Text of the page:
Every massage should be as different as the individual receiving it. While many experienced massage therapists are very good at discovering each body’s unique set of muscular and physical issues, the quality of your massage is very much dependent on how well you inform your therapist of what’s going on with your body.

Massage therapists can achieve some amazing results with their toolbox of techniques, but if they’re spending time figuring out what’s going on, they won’t have as much time to focus on addressing the actual issue(s).  Here are some guidelines on what you should let your massage therapist know before and while they’re working on you to ensure that you’re getting the best massage possible:

  1. Tell your massage therapist about any past injuries

The first time you visit a massage therapist, you’re going to have to fill out some paperwork about past injuries.  Don’t let it just be a first-time conversation however. If you feel an old injury flaring up (whether it needs extra attention or is extra sensitive or should be avoided), it’s important to let your therapist know so he or she can help you feel better.

Injuries can create structural and muscular imbalances that can linger for years if not addressed. Cluing your massage therapist into these can help them in understanding where they need to spend their time to get you back in balance.

  1. **Communicate current pain points or problem areas**

Do you know what may be causing your pain? Anything goes! Maybe you have a soft mattress, pulled a muscle while moving, or are just sore from running in unsupportive shoes.

If you’re taking any medicine, are pregnant, have skin conditions, have high blood pressure or other health issues, be certain to share these as well. In some instances, massage may not be a good idea, or certain areas or techniques should be avoided

  1. **Talk about your lifestyle**

Your lifestyle is very important to talk about with your massage therapist. The more your therapist knows, the better he or she can help you. After all, lifestyle stressors are often the reason you’re in their office in the first place. An informed therapist can make great recommendations on how you can stay pain-free (think: fixing your posture while working at your desk or showing you how to stretch chronically tight parts).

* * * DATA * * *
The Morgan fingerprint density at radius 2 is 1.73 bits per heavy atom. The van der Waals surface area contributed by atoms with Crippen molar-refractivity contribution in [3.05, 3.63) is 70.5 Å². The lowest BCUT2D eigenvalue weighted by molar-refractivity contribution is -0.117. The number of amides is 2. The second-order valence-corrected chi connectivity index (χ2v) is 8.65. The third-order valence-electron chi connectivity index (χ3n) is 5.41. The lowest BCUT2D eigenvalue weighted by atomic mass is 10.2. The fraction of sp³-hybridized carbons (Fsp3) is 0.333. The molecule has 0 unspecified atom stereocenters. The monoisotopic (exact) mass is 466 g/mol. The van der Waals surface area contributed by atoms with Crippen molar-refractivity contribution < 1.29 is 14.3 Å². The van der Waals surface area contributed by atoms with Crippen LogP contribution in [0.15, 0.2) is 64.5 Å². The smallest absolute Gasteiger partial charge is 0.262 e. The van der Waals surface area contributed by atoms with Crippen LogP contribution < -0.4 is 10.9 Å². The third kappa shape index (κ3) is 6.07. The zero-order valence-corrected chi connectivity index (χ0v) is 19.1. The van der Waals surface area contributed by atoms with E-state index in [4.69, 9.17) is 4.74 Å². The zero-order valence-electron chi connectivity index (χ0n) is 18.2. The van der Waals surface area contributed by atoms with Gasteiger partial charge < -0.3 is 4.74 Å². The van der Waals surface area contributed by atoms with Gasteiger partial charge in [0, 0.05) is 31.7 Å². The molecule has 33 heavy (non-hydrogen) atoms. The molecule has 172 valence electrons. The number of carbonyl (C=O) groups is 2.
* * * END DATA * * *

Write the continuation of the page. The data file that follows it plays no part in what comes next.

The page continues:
Some lifestyle questions they may ask:

How is your day-to-day stress level?

How often do you exercise?

Are you on your feet all day? Sitting at your desk for work?

  1. **Be a semi-active participant**

Your massage therapist uses your body’s feedback to better understand and address what’s going on, but they’re not clairvoyant.  Letting your therapist know that the pressure is too deep, to light, or that the area they’re working on is a “hot spot” ensures that your therapist can adjust their approach to result in th best possible massage for you. Help them help you!

  1. **Communicate your feedback**

Sometimes clients do not return and therapists are left to guess as to why. Help remove the mystery by giving constructive feedback. Every massage therapy and bodywork professional wants to make you happy and leave you feeling amazing, but too often we hold back our constructive comments for fear the therapist will be offended.

Nothing is off-limits; talk about technique, the office, the temperature, the music, the service offering, etc. It’s better to hear it from you than see a lousy review on the Internet. Keep it professional and kind and you’ll most likely find an eager audience.

Many people feel that receiving massage is a one sided affair. While it can be, and many times is, you’ll find that you’ll receive a better massage that’s custom tailored to\ \ \ * * *

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